Yesterday, Foxtrot Alpha posted an in-depth report on what appears to be an all-hands search operation for a possible Russian submarine that penetrated Swedish waters and may have come under distress. Now that search is widening 44 miles south, into open sea and is intensifying, including a six mile quarantine around and over the enlarged search area.
Meanwhile, other nations bordering the Baltic Sea have been put onto high alert and have increased their border and anti-submarine patrols. Russia has flatly denied having anything to do with mysterious activity off the coast of Stockholm, placing blame on the Netherlands:
"To remove tensions in the waters of the Baltic Sea and to save money of the Swedish taxpayers we would recommend (Sweden) to turn to the naval command of the Netherlands for an explanation"- AFP unnamed source
The source went on to say that the Dutch diesel-electric submarine Bruinvis was carrying out tasks near Stockholm last week and that it was probably the culprit of the sightings. Yet the fact that Russia knows these minute details may be telling, and the Swedish defense ministry has flatly denied the possibility that it is Dutch.
Other developments since yesterday include the Swedish armed forces releasing a photograph showing what is says is a 'foreign vessel' operating in the littorals off Stockholm, and went further into detail saying that three separate and highly credible accounts reported seeing a similar foreign craft.
According to the eye witness who took the picture below, the craft surfaced and then dove back down moments later.
Another report described a man in all black, with a backpack, emerging from the water and wading onto land. Swedish ground forces are said to have descended on the area where this report came from.
Additionally, a picture posted by Swedish website DE of this mysterious man in black has also been released, but like the one of the supposed submarine, it is less than telling.
The strange activities of the Liberian flagged tanker, the NS Concorde, that is operated by a major Russian state-owned shipping conglomerate whose CEO is a close confidant of Vladimir Putin (aren't they all!), is still in the area. The ship had been zig-zagging as if it is looking for something last week and it mysteriously arrived on station on October 4th. Some think the vessel could have been used as a mothership for a Russian midget submarine.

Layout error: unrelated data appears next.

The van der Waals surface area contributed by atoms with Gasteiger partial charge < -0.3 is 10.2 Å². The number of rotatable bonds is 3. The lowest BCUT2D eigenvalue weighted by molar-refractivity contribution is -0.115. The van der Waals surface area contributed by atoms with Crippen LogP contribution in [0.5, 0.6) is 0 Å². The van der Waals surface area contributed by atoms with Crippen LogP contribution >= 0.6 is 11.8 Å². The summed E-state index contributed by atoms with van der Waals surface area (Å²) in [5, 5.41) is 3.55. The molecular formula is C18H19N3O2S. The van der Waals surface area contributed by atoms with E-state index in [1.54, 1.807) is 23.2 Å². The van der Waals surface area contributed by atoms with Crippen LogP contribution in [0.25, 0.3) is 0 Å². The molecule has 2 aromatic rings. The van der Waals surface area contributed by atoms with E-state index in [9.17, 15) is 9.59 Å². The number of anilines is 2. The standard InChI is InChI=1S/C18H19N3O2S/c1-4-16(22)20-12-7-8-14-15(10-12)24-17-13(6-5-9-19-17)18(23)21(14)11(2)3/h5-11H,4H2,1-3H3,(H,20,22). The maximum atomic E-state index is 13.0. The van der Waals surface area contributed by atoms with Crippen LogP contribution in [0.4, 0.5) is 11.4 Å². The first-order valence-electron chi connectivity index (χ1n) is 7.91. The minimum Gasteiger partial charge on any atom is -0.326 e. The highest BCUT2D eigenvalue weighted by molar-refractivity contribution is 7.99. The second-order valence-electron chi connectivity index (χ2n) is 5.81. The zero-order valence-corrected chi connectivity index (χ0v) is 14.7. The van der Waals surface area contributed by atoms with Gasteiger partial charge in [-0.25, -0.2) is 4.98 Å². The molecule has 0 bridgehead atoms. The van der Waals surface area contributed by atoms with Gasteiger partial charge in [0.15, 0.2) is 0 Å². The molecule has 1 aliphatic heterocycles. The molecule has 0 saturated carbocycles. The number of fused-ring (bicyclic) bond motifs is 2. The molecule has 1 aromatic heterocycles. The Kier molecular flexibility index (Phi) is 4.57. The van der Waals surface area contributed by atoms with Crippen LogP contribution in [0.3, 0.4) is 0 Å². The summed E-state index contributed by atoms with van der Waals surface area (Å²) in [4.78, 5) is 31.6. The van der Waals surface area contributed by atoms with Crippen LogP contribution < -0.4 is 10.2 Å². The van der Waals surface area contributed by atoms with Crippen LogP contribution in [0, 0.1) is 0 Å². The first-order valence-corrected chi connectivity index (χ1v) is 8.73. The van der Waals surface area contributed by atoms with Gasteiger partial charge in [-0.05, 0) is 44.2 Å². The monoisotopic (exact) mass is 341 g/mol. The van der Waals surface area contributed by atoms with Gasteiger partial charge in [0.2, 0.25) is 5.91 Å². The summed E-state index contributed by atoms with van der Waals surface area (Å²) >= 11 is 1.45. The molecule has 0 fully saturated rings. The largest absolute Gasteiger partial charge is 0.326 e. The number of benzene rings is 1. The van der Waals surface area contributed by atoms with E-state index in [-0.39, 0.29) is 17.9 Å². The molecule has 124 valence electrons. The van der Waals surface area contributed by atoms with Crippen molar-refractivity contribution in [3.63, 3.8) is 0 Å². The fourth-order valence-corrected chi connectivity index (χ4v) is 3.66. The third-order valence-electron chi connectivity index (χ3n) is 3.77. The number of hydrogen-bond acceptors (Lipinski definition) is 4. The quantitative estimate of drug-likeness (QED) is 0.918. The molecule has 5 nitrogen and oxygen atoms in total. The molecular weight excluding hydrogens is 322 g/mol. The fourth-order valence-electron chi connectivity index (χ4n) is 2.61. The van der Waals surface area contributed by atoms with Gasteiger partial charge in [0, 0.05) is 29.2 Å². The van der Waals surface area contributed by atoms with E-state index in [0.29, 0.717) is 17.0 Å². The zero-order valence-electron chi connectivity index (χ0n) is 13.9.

Meanwhile, a Russian research vessel, the Professor Logachev, was dispatched to the area from St. Petersburg and had three Swedish naval vessels in tow, it has since turned off its transponder.
So what would a mini-sub, or a larger one for that matter, be doing in the littorals off of Stockholm? Planting or servicing surveillance equipment, tapping communications lines, mapping the region for future operations, practicing how to hide in "brown water" environments (remember Sweden is not a NATO country), or possibly even inserting special operators (although unlikely). Yet the real question here is what will Sweden do if it indeed finds a Russian sub in its midst? Considering how tense things have already been in the area, Sweden could perpetuate another Cold War by denying Russia access to their stricken boat.
Then again, maybe none of it really matters, seeing as relations appear to be chilling based on Moscow's own accord and timetable, in which case all that can be done is for western nations to bolster their defenses and state the inevitable: "Winter is coming."
Photos via AP
Tyler Rogoway is a defense journalist and photographer who maintains the website Foxtrot Alpha for Jalopnik.com You can reach Tyler with story ideas or direct comments regarding this or any other defense topic via the email address Tyler@Jalopnik.com